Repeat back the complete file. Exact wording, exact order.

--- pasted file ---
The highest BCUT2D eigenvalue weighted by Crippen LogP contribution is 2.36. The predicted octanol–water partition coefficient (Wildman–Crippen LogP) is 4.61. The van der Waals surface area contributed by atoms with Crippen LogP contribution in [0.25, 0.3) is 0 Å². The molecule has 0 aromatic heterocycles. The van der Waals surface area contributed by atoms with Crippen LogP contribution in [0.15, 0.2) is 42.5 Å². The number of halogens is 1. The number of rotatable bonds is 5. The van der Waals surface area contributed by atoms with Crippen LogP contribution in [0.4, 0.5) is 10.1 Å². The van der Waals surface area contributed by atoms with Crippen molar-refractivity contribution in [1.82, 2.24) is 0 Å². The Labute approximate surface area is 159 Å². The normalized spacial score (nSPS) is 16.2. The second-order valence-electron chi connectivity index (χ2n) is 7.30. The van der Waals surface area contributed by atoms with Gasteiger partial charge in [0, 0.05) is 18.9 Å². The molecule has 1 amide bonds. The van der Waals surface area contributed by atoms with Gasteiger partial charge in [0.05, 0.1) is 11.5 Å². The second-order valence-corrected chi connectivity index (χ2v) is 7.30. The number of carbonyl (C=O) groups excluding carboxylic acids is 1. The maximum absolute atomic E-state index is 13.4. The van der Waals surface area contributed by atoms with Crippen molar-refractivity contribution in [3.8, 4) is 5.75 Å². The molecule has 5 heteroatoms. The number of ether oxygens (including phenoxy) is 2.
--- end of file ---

The highest BCUT2D eigenvalue weighted by Crippen LogP contribution is 2.36. The predicted octanol–water partition coefficient (Wildman–Crippen LogP) is 4.61. The van der Waals surface area contributed by atoms with Crippen LogP contribution in [0.25, 0.3) is 0 Å². The molecule has 0 aromatic heterocycles. The van der Waals surface area contributed by atoms with Crippen LogP contribution in [0.15, 0.2) is 42.5 Å². The number of halogens is 1. The number of rotatable bonds is 5. The van der Waals surface area contributed by atoms with Crippen LogP contribution in [0.4, 0.5) is 10.1 Å². The van der Waals surface area contributed by atoms with Crippen molar-refractivity contribution in [1.82, 2.24) is 0 Å². The Labute approximate surface area is 159 Å². The normalized spacial score (nSPS) is 16.2. The second-order valence-electron chi connectivity index (χ2n) is 7.30. The van der Waals surface area contributed by atoms with Gasteiger partial charge in [0, 0.05) is 18.9 Å². The molecule has 1 amide bonds. The van der Waals surface area contributed by atoms with Gasteiger partial charge in [0.05, 0.1) is 11.5 Å². The second-order valence-corrected chi connectivity index (χ2v) is 7.30. The number of carbonyl (C=O) groups excluding carboxylic acids is 1. The maximum absolute atomic E-state index is 13.4. The van der Waals surface area contributed by atoms with Crippen molar-refractivity contribution in [3.8, 4) is 5.75 Å². The molecule has 5 heteroatoms. The number of ether oxygens (including phenoxy) is 2.